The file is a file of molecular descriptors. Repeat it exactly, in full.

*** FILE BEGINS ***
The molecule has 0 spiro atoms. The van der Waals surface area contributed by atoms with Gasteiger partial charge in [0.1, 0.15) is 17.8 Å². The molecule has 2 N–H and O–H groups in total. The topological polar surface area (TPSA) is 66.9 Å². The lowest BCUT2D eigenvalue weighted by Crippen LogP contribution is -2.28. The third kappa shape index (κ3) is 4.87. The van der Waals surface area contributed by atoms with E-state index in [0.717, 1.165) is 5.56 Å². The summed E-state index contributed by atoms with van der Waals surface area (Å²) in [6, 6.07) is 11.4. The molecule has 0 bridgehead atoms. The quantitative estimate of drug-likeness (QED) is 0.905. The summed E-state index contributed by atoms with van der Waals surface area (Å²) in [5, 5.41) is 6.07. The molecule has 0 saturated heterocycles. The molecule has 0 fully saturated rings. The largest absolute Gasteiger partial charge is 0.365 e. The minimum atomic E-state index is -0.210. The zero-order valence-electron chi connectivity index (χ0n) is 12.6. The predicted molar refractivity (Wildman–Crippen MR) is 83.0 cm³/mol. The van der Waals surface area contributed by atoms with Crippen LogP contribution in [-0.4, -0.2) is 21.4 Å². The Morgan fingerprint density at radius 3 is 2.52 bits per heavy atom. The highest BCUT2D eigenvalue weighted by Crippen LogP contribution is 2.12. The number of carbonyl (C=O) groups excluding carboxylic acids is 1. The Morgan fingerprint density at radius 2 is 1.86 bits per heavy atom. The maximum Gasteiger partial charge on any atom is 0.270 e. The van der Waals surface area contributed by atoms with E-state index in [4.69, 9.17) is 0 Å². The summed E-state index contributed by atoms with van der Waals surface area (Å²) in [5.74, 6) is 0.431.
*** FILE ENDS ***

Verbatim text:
The molecule has 0 spiro atoms. The van der Waals surface area contributed by atoms with Gasteiger partial charge in [0.1, 0.15) is 17.8 Å². The molecule has 2 N–H and O–H groups in total. The topological polar surface area (TPSA) is 66.9 Å². The lowest BCUT2D eigenvalue weighted by Crippen LogP contribution is -2.28. The third kappa shape index (κ3) is 4.87. The van der Waals surface area contributed by atoms with E-state index in [0.717, 1.165) is 5.56 Å². The summed E-state index contributed by atoms with van der Waals surface area (Å²) in [6, 6.07) is 11.4. The molecule has 0 bridgehead atoms. The quantitative estimate of drug-likeness (QED) is 0.905. The summed E-state index contributed by atoms with van der Waals surface area (Å²) in [5, 5.41) is 6.07. The molecule has 0 saturated heterocycles. The molecule has 0 fully saturated rings. The largest absolute Gasteiger partial charge is 0.365 e. The minimum atomic E-state index is -0.210. The zero-order valence-electron chi connectivity index (χ0n) is 12.6. The predicted molar refractivity (Wildman–Crippen MR) is 83.0 cm³/mol. The van der Waals surface area contributed by atoms with Crippen LogP contribution in [-0.4, -0.2) is 21.4 Å². The Morgan fingerprint density at radius 3 is 2.52 bits per heavy atom. The highest BCUT2D eigenvalue weighted by Crippen LogP contribution is 2.12. The number of carbonyl (C=O) groups excluding carboxylic acids is 1. The Morgan fingerprint density at radius 2 is 1.86 bits per heavy atom. The maximum Gasteiger partial charge on any atom is 0.270 e. The van der Waals surface area contributed by atoms with E-state index in [4.69, 9.17) is 0 Å². The summed E-state index contributed by atoms with van der Waals surface area (Å²) in [5.74, 6) is 0.431.